These deficiencies make Firecracker a memory and disk space hog. The plot below shows the memory usage of the same memory-intensive workload running in QEMU and Firecracker virtual machines.

QEMU vs Firecracker VM Memory Usage

The workload in Firecracker finishes running around the 200-second mark, and in QEMU around the 250-second mark. It's not a performance difference; it's just when I manually stopped them.

Other Features Firecracker Is Missing

  • GPU support - if you need a GPU inside the VM, you have to pick a different hypervisor.
  • High-performance disk IO - when you connect multiple drives to the VM and run intensive IO operations, you will likely run into a bottleneck. Firecracker uses a virtio-blk implementation that isn’t as memory-hungry as alternatives, but has a smaller throughput.3

QEMU is Not Perfect Though

The main issue we've had with QEMU is that it has too many options you need to configure. For instance, enabling your VM to return unused RAM to the host requires at least three challenging tasks:

  • Knowing that the feature even exists (it's called free page reporting and you have to specifically enable it in QEMU)
  • Understanding that an obscure feature of Linux called DAMON exists, knowing what it's for4, knowing how to configure it, and compiling a guest Linux kernel that supports it
  • Knowing that you need to disable transparent huge pages on the guest, otherwise the VM will never return large amounts of memory

It took us two months of experimentation, reading through the source code of Firecracker, QEMU, and other hypervisors to develop a reliable QEMU proof of concept. To comprehend DAMON configuration, my co-founder spent days running benchmarks and conversing with one of its authors. It's great that we could talk and we are grateful that the author spent the time to help us, but it shows that the technology is not easily accessible yet.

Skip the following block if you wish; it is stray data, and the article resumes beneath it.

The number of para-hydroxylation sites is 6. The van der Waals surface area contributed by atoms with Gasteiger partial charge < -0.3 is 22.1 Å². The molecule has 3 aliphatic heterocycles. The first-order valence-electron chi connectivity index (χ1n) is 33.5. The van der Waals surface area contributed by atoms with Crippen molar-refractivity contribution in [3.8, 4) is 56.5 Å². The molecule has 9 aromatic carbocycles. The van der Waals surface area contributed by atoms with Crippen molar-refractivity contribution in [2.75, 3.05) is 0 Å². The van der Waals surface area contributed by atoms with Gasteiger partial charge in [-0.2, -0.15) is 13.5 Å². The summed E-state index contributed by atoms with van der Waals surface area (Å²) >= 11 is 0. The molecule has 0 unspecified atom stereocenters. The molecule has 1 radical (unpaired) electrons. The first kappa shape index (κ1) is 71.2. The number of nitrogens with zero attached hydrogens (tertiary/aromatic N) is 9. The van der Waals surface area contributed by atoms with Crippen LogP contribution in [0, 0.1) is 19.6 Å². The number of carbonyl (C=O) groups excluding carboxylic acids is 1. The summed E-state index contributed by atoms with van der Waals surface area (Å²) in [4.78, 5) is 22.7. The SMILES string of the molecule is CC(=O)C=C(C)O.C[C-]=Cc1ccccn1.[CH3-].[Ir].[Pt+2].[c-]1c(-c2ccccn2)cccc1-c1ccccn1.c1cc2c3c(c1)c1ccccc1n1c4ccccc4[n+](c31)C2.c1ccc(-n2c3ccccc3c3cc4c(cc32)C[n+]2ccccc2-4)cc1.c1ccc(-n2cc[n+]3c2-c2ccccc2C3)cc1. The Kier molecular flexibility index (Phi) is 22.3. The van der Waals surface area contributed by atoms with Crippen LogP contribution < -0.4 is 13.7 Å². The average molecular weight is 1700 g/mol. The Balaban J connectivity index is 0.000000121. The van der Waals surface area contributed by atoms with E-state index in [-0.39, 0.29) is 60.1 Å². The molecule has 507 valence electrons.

QEMU has the features you need to run general-purpose workloads, but configuring it requires a lot of time and patience. If you want to run short-lived, untrusted workloads, Firecracker is a great choice. However, if you just want to run your development environment in a VM, you can use Hocus. We've done all the hard work for you already. It's still in alpha, but you can already check it out on GitHub.

  1. If you squint hard enough, you'll find that Firecracker does support dynamic memory management with a technique called ballooning. However, in practice, it's not usable. To reclaim memory, you need to make sure that the guest OS isn't using it, which, for a general-purpose workload, is nearly impossible.
  2. There is one other option for reclaiming disk space. After you shut down the VM, you may use a tool called virt-sparsify to make the disk sparse again. However, this is a manual operation that you need to run on the host system while the VM is offline.
  3. Firecracker uses a MMIO transport for its virtio devices. QEMU also supports a PCI transport.
  4. Linux stores memory in various caches, and DAMON is a mechanism for analyzing memory usage. You can use it to inform the kernel to release unused memory pages from caches.